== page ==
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Making doPost call doGet

 
jason adam
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In Core Servlets and JSPs, when a POST method is used, many of their examples have doPost() call doGet(). I'm just curious what is seen in the real world? I'm used to just using doPost(), even if there is no overriding doGet method. Is one way preferred over the other for some reason?
Thanks!
Jason
 
Bosun Bello
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If your page can, and is accessed through doGet (i.e clicking on a link, typing the address in the URL), and you don't have a doGet method, you will get an error. If theere is a chance that your page can be accessed by both methods, it's good to handle both.
 
JeanLouis Marechaux
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Most of the time, the navigation through a web application is done using links. So the doGet() method has to be implemented.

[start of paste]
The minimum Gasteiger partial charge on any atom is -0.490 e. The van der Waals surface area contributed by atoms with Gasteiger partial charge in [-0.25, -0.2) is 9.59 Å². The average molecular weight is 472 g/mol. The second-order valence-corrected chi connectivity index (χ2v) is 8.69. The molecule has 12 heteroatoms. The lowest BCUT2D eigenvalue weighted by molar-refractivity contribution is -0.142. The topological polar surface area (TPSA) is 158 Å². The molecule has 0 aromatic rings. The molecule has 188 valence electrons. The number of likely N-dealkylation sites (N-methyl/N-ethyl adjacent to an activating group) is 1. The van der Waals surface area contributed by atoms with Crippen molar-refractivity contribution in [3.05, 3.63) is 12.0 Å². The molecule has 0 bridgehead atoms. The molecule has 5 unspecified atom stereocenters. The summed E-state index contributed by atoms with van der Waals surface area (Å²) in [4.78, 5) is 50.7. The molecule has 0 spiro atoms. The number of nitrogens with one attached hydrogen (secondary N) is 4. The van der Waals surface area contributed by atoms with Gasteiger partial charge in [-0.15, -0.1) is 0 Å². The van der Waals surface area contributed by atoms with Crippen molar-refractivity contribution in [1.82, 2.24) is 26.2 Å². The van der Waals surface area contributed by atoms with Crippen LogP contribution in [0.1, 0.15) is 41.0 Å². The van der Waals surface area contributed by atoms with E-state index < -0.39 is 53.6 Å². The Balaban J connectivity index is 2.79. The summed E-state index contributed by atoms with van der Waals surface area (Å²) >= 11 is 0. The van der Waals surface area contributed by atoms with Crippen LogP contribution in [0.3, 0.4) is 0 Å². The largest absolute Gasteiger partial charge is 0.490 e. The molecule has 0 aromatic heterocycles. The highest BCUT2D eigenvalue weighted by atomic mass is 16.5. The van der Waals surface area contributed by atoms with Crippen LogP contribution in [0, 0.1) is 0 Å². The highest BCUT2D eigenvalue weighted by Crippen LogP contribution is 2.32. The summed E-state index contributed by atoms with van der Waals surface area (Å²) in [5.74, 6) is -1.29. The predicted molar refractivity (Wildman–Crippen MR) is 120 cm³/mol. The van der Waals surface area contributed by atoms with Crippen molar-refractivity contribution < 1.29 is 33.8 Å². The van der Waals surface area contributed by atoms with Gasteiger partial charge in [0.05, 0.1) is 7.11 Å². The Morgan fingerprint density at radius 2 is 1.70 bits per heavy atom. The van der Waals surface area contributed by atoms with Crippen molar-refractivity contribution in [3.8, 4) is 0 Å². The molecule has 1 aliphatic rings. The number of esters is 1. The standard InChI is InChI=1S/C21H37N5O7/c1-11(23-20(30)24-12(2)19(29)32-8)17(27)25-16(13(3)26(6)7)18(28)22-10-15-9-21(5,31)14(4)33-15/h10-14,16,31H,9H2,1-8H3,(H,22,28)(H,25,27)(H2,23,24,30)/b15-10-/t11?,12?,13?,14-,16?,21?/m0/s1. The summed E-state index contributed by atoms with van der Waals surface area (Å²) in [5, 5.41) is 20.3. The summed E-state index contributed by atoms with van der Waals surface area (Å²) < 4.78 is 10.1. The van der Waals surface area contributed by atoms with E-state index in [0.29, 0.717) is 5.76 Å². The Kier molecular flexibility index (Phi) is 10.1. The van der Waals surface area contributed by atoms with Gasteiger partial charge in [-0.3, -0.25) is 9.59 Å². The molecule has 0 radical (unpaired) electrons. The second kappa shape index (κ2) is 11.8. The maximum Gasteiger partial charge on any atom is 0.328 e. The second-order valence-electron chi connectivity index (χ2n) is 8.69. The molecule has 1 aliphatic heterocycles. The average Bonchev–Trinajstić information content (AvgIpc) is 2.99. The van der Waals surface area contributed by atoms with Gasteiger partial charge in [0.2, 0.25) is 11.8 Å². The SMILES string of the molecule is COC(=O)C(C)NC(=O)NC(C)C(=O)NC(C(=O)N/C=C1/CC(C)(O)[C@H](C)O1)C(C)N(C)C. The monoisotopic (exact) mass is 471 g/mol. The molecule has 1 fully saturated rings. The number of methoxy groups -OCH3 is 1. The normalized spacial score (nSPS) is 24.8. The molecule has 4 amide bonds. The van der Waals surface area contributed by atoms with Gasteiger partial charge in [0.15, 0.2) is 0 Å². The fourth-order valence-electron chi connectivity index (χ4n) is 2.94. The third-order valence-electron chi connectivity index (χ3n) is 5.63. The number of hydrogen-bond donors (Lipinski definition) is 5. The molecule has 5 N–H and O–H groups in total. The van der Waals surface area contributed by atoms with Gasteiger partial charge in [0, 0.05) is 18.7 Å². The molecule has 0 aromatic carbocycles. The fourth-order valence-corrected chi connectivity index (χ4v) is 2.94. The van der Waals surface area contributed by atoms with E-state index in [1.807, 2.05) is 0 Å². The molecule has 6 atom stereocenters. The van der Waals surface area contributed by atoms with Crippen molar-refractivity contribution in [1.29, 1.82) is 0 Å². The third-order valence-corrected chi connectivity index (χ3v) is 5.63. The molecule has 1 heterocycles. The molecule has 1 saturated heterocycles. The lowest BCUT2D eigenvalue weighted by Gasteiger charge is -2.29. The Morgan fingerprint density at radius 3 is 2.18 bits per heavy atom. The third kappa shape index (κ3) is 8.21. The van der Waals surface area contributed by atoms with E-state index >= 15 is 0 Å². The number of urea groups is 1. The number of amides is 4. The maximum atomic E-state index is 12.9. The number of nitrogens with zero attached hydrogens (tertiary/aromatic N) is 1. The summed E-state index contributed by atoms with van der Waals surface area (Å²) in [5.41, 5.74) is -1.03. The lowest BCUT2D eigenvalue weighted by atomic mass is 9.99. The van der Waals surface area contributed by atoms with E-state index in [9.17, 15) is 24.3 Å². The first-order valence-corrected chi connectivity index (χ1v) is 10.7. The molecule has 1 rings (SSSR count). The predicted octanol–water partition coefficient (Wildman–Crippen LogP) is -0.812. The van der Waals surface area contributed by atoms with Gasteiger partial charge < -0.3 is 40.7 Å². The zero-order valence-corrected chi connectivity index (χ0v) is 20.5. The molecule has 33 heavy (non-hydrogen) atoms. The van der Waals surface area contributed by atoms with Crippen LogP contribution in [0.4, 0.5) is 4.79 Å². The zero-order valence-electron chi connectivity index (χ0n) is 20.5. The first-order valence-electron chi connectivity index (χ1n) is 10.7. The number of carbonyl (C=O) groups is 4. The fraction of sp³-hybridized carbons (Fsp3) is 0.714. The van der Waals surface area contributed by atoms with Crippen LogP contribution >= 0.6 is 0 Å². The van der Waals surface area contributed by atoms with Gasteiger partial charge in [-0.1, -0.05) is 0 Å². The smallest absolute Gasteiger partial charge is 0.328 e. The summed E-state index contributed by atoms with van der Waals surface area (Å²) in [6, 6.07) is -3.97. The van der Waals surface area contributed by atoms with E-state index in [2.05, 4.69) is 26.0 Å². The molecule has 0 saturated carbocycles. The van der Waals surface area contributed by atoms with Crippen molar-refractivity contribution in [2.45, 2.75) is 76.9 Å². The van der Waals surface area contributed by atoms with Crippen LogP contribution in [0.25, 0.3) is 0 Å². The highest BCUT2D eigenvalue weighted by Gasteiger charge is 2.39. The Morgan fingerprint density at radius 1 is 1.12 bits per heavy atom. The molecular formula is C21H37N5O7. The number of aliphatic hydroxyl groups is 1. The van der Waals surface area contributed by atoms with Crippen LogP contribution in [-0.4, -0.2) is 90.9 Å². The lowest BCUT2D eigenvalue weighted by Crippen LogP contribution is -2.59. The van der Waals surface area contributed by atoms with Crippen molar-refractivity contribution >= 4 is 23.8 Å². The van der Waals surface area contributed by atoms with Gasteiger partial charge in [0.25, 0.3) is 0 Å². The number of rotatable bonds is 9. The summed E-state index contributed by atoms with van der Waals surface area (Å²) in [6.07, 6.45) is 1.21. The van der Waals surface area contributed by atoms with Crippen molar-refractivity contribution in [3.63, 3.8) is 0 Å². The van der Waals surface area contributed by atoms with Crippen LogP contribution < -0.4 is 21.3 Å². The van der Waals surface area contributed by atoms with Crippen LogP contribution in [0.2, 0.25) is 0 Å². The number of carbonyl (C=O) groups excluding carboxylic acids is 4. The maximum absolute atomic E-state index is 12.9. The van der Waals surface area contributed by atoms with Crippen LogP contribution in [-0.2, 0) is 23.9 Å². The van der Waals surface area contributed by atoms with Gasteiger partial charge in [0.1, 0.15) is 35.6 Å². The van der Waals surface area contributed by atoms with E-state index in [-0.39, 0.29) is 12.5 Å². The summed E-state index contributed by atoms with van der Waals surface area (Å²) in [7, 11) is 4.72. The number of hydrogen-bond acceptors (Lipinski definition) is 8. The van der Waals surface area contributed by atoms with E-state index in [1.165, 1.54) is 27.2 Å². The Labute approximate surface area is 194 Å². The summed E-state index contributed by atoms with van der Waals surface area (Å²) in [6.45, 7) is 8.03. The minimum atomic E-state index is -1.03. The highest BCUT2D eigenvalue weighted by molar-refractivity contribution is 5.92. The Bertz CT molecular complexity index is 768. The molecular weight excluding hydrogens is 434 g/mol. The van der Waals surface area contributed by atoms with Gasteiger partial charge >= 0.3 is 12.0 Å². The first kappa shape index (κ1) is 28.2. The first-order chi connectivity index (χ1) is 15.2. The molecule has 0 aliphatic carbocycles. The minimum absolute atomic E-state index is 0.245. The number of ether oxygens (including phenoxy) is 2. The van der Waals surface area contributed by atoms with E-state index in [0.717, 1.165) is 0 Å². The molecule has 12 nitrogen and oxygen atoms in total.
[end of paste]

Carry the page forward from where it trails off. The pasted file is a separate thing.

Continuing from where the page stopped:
And when you have forms, the POST method is often the one specified.
So the doPost() has to be implemented.
That's why the way it is done within Core servlets is a good one. Both methods are handled, but the script is only written once.
Another way is the IBM VAJ one.
it creates a performTask(request, response) methog, and doGet() doPost() call this method.
 
jason adam
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I've implemented a similar solution going through the Cattle Drive Servlets and JDBC, and it works great (especially with subclasses). Mainly I was curious if you've written an HTML form the uses POST, would you really want to have doPost call doGet. But I guess after reading y'alls replies, it is just safer to get in the habit of implementing both just in case.
Thanks!
Jason
 
Robert Gagliardo
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If you want to handle both doPost(...) and doGet(...) one simple way is to just overwrite the service(...) method, which calls doPost(...), doGet(...) and the other do*(...) methods.
 
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